Yup, miss Natalie had tubes put in both ears yesterday morning. After last winter’s misery, we had braced ourselves for the possibility of her needing surgery, but had hoped that we could avoid it. We had a healthy summer, but this fall has been like a trip back in time–three back-to-back ear infections for the budgie, which have not responded well to antibiotics. Enter our third visit with the ENT specialist, and the final verdict that tubes were the best course of action.
Yesterday was the big day, and it was a tough one. Natalie couldn’t eat or drink anything from midnight until after her surgery, so we kept her up about 45 minutes later than her usual bedtime on Monday and gave her a big bowl of oatmeal with milk before tucking her in for the night. We were up and at ’em a few minutes before 6, just long enough to warm up the car and get Natalie snuggled into her fleece snowsuit before heading off to the hospital.
We started her pre-op check-in at 6:30, with a couple of friendly nurses who immediately put us at ease. We got Natalie changed into some hospital issued jammies (they were the smallest they had, but still so big that we had to roll the legs up about 5 times), and they went over our paperwork and details of her surgery with us. She got weighed in (which she loved), and the nurses showed her how they would be checking her heart and oxygen levels and getting her into a surgical hat by doing each thing on her Elmo doll first.
Mike and I did our part to talk about what a special day this was, and how excited we were that Natalie would be seeing a doctor to fix her ears. She picked up on the excitement, and was shouting “Doctor! Ears!” all morning while she walked around the unit before surgery, waving hello to other patients. She was completely cooperative and sweet with all the nurses and doctors who checked in with us throughout the morning, and didn’t make a peep when it was time for them to wheel her off into the operating room without us. That was at about 7:30, and it was a half an hour of anxious waiting before Mike and I could see her again.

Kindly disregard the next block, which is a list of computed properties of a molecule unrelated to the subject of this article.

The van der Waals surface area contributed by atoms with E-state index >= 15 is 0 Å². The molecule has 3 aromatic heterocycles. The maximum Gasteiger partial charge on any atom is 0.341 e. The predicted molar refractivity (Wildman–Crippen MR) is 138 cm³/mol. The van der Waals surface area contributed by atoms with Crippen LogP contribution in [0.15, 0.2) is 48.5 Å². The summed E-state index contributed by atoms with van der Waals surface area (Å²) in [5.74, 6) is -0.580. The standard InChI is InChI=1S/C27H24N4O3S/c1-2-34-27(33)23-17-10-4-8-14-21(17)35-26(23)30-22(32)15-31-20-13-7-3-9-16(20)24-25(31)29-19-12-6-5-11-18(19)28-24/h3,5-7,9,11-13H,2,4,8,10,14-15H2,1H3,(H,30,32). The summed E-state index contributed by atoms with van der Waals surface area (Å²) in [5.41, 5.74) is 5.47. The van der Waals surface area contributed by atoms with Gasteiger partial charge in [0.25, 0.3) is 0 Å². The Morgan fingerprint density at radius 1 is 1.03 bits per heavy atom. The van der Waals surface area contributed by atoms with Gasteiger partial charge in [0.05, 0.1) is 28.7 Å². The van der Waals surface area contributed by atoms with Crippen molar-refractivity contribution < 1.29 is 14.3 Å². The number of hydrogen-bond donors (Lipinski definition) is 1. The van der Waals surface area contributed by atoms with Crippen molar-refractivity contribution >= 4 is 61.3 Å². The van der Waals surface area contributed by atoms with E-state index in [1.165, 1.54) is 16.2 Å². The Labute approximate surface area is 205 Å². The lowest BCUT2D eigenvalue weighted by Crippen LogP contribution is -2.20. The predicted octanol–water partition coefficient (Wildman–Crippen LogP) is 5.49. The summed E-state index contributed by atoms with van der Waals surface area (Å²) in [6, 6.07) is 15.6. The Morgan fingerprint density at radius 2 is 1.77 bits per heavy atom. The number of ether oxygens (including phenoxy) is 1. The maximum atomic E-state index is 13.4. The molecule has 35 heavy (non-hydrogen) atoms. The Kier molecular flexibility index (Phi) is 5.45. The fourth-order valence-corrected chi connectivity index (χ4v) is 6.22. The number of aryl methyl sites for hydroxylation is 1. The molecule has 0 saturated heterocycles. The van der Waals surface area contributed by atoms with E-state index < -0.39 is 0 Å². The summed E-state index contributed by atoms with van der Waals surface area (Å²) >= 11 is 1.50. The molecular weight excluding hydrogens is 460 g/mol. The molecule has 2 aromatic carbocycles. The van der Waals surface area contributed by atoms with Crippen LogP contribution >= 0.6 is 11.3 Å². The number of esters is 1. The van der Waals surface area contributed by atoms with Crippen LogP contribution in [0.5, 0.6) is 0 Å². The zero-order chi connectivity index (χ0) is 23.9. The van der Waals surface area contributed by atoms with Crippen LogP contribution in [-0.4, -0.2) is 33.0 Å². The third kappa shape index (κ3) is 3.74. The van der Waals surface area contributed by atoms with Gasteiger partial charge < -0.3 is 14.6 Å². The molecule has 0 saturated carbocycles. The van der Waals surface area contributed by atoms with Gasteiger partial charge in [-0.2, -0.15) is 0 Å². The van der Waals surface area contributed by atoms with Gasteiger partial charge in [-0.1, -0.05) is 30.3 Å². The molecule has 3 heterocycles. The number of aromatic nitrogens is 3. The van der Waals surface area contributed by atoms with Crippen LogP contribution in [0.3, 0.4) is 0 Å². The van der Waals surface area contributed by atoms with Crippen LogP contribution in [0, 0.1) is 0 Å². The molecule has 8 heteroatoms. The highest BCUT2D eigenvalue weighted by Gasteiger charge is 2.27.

We had received numerous warnings that Natalie would be agitated and confused when she woke up from the anesthesia, but there was really no preparing for seeing her like that. We had about 15 minutes of chaotic misery with her–her eyes were all glazed over and unfocused, and her body was floppy in our arms. She thrashed and arched and screamed and we couldn’t do anything to make it better. I felt so helpless trying to comfort her, and wished there was some way to explain to her that it would all get better soon.
With the help of another fantastic nurse, we managed to get Natalie focused on eating a snack, which calmed her almost completely. She munched on graham crackers and a fruit cup while she was monitored for about another half hour, and while we got the lowdown on how the surgery went. It was a success, the only hiccup along the way was that her right ear was filled with thick fluid (the doctor described it as like egg whites, ew) that they had to suction before putting the tube in that ear.
By the time we were discharged, the worst was over and we had a mostly-happy kid on our hands. We picked up takeout from our favorite breakfast place (blueberry pancakes! bacon! home fries!) and stuffed our faces while we cuddled on the living room floor and watched Finding Nemo.
Natalie and I both went down for a mid-morning nap, which lasted over 3 hours for both of us. By the time we woke up, she was completely back to her normal, cheerful self. In fact, she seemed better than she had in days. We went for a long walk as a family, played in the backyard, read books, and ordered pizza for dinner. It was just the afternoon we needed after such a hard morning, and was definitely our sign that we had made the right decision to go ahead with the surgery.
This morning has been like waking up with a different child in some ways–she has been so much more easy-going and happy than she has been over the past few weeks. I think that finally having all that gooey fluid suctioned out of her right ear has made a huge difference in her comfort level, and she is just so much less irritable today. We’re crossing our fingers that the tubes will do the trick in helping to continue to keep her ears drained and healthy for the next few months. We’d love a healthy winter as a family!
Did any of you have tubes as children? Have your kids needed them? Any advice or warnings?